There is something very rotten in a service that loses a million a year, and yet gives the public only very indifferent results; for not merely are the Irish people paying abnormal postal and telegraph rates, but they are paying for the deficit in the form of taxation, so that their letters cost them much more than twopence.

For more, read this week’s Connacht Tribune.

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Galway in Days Gone By

Galway In Days Gone By

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A little girl celebrates Sarsfields’ success in the County Hurling Final in 1997.

1922

The ‘pay-nobodies’

The righteous wrath of members of Galway County Council very properly manifested itself against the “pay nobodies” at the meeting on Saturday last.

“I am quite satisfied,” declared Dr. Walsh, “that numbers of people who defend the policy of not paying rates are thoroughly dishonest.”

Mr. Kennedy said the policy to-day was to pay nobody and the people who were in debt themselves “wanted everybody else to be in the same position”.

Mr. Tierney invoked the dictum of the Irish Hierarchy in regard to the payment of just and lawful debts. Verily, “there are greater thieves than Cacus” – men who have such noble and patriotic notions that, to their mind, national freedom is synonymous with freedom from just and lawful obligations. It is time the people paid their rates and debts and gave up their outworn cant.

For more, read this week’s Connacht Tribune.

Connacht Tribune Digital Edition App

Download the Connacht Tribune Digital Edition App to access to Galway’s best-selling newspaper.

Click HERE to download it for iPhone and iPad from Apple’s App Store, or HERE to get the Android Version from Google Play.

Or purchase the Digital Edition for PC, Mac or Laptop from Pagesuite  HERE.

Get the Connacht Tribune Live app
The Connacht Tribune Live app is the home of everything that is happening in Galway City and county. It’s completely FREE and features all the latest news, sport and information on what’s on in your area. Click HERE to download it for iPhone and iPad from Apple’s App Store, or HERE to get the Android Version from Google Play.

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Galway in Days Gone By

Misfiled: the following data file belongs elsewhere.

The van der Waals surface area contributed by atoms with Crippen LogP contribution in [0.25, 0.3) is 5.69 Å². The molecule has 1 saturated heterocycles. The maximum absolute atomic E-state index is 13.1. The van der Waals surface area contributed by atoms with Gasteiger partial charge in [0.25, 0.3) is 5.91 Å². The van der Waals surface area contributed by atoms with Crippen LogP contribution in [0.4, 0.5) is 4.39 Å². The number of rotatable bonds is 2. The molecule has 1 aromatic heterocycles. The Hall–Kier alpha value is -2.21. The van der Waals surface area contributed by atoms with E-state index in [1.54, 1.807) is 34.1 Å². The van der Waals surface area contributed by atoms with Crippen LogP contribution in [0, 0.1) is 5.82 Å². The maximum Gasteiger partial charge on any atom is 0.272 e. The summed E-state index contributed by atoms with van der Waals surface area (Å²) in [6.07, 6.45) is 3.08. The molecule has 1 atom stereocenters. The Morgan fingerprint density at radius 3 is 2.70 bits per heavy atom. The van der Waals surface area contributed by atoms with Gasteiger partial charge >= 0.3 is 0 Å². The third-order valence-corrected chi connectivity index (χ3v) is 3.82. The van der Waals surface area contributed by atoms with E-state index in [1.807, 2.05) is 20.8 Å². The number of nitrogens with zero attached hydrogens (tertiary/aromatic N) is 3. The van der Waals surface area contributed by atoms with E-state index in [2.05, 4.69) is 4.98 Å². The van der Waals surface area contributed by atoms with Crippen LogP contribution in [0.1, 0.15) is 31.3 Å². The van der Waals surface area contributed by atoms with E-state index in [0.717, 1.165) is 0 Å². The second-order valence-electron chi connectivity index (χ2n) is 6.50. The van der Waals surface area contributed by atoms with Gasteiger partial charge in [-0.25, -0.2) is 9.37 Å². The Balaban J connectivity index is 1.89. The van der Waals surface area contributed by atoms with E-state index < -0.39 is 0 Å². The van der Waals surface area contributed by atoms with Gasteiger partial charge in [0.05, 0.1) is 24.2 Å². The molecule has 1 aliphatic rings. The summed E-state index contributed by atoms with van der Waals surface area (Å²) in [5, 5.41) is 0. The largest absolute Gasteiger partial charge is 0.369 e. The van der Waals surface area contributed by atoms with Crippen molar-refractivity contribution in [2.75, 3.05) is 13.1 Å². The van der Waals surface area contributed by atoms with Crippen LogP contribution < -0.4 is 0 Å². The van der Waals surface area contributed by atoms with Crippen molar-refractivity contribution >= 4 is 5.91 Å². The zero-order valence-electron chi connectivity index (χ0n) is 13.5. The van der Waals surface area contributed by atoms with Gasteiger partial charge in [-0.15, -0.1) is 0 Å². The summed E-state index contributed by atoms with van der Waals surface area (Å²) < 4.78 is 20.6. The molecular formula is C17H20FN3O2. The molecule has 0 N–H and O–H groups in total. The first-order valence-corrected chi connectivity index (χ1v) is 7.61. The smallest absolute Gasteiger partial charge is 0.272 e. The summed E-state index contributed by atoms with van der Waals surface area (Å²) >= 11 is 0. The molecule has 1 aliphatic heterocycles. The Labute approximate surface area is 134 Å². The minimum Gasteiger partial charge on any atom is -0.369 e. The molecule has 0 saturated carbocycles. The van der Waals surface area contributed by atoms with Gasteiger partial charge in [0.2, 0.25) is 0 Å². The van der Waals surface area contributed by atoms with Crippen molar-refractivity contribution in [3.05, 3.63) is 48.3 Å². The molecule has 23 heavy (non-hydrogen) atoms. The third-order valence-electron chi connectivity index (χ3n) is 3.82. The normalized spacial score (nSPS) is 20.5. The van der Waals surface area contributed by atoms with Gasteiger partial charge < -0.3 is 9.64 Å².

Galway In Days Gone By

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Oil-covered swans being rescued for cleaning from the water at the Claddagh following an oil spill into the River Corrib in March 2001. A spillage upstream reached the Claddagh Basin and dozens of swans had to be removed to a sanctuary for safe keeping. About 20 swans were so contaminated that they either died or had to be put down.

1922

Temperance club

A long-felt want in Galway has been supplied this week by the opening on Monday night of the temperance club in the Columban Hall.

The club, which will be carried on under the committee of the Pioneer Association, is not confined exclusively to pioneers, but will be open to persons who have a pledge against the use of alcoholic drinks.

There will be an entrance fee of 2s. and a nominal payment for members of 6d. a month will be required to pay expenses. It is intended to provide games, etc., on the premises and in the near future to organise concerts, debates, conversazione, etc.

Rev. Father Stapleton, director of the Pioneer Association, is interesting himself in the club, and those who know the kindly soggarth aroon’s organising capacity have no doubt as to the future success of the club.

Those desirous of joining should call at the hall any night during the week between the hours of 7 and 10.30 p.m.

For more, read this week’s Connacht Tribune.

Connacht Tribune Digital Edition App

Download the Connacht Tribune Digital Edition App to access to Galway’s best-selling newspaper.

Click HERE to download it for iPhone and iPad from Apple’s App Store, or HERE to get the Android Version from Google Play.

Or purchase the Digital Edition for PC, Mac or Laptop from Pagesuite  HERE.

Get the Connacht Tribune Live app
The Connacht Tribune Live app is the home of everything that is happening in Galway City and county. It’s completely FREE and features all the latest news, sport and information on what’s on in your area. Click HERE to download it for iPhone and iPad from Apple’s App Store, or HERE to get the Android Version from Google Play.